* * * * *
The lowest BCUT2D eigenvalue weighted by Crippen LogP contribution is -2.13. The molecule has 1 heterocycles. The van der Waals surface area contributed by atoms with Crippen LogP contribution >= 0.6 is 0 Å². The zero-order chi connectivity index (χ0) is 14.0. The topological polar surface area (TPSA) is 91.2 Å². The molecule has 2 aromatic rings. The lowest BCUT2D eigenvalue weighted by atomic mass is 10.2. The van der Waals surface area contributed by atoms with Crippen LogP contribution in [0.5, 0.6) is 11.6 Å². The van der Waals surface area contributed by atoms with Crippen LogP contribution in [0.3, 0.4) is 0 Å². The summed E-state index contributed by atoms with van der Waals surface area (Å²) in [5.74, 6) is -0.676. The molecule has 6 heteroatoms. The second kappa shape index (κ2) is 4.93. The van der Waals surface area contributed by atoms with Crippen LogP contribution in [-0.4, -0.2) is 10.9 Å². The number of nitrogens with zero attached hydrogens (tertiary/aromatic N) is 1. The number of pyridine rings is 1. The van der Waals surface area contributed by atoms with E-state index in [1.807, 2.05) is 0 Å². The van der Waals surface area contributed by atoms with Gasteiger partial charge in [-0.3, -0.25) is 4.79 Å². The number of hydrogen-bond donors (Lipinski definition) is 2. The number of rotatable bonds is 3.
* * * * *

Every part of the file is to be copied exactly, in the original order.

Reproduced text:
The lowest BCUT2D eigenvalue weighted by Crippen LogP contribution is -2.13. The molecule has 1 heterocycles. The van der Waals surface area contributed by atoms with Crippen LogP contribution >= 0.6 is 0 Å². The zero-order chi connectivity index (χ0) is 14.0. The topological polar surface area (TPSA) is 91.2 Å². The molecule has 2 aromatic rings. The lowest BCUT2D eigenvalue weighted by atomic mass is 10.2. The van der Waals surface area contributed by atoms with Crippen LogP contribution in [0.5, 0.6) is 11.6 Å². The van der Waals surface area contributed by atoms with Crippen LogP contribution in [0.3, 0.4) is 0 Å². The summed E-state index contributed by atoms with van der Waals surface area (Å²) in [5.74, 6) is -0.676. The molecule has 6 heteroatoms. The second kappa shape index (κ2) is 4.93. The van der Waals surface area contributed by atoms with Crippen LogP contribution in [-0.4, -0.2) is 10.9 Å². The number of nitrogens with zero attached hydrogens (tertiary/aromatic N) is 1. The number of pyridine rings is 1. The van der Waals surface area contributed by atoms with E-state index in [1.807, 2.05) is 0 Å². The van der Waals surface area contributed by atoms with Gasteiger partial charge in [-0.3, -0.25) is 4.79 Å². The number of hydrogen-bond donors (Lipinski definition) is 2. The number of rotatable bonds is 3.